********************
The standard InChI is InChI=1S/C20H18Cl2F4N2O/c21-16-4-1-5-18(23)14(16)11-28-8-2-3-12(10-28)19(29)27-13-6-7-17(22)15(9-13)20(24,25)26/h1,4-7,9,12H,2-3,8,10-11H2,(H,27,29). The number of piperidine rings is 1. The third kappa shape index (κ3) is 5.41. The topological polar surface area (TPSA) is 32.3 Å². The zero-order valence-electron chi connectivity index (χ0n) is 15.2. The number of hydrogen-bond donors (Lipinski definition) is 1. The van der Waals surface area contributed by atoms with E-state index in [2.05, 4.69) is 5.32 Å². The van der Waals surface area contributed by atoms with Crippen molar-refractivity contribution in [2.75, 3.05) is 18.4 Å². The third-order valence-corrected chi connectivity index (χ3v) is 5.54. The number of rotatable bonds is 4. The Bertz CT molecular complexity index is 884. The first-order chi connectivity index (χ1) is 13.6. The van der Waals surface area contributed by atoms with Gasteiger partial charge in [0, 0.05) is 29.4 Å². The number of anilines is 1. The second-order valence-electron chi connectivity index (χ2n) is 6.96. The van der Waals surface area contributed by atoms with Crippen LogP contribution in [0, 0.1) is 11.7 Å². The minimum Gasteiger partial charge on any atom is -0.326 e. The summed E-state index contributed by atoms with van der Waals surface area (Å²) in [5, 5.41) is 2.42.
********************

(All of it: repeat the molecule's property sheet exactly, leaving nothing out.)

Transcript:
The standard InChI is InChI=1S/C20H18Cl2F4N2O/c21-16-4-1-5-18(23)14(16)11-28-8-2-3-12(10-28)19(29)27-13-6-7-17(22)15(9-13)20(24,25)26/h1,4-7,9,12H,2-3,8,10-11H2,(H,27,29). The number of piperidine rings is 1. The third kappa shape index (κ3) is 5.41. The topological polar surface area (TPSA) is 32.3 Å². The zero-order valence-electron chi connectivity index (χ0n) is 15.2. The number of hydrogen-bond donors (Lipinski definition) is 1. The van der Waals surface area contributed by atoms with E-state index in [2.05, 4.69) is 5.32 Å². The van der Waals surface area contributed by atoms with Crippen molar-refractivity contribution in [2.75, 3.05) is 18.4 Å². The third-order valence-corrected chi connectivity index (χ3v) is 5.54. The number of rotatable bonds is 4. The Bertz CT molecular complexity index is 884. The first-order chi connectivity index (χ1) is 13.6. The van der Waals surface area contributed by atoms with Gasteiger partial charge in [0, 0.05) is 29.4 Å². The number of anilines is 1. The second-order valence-electron chi connectivity index (χ2n) is 6.96. The van der Waals surface area contributed by atoms with Crippen LogP contribution in [0, 0.1) is 11.7 Å². The minimum Gasteiger partial charge on any atom is -0.326 e. The summed E-state index contributed by atoms with van der Waals surface area (Å²) in [5, 5.41) is 2.42.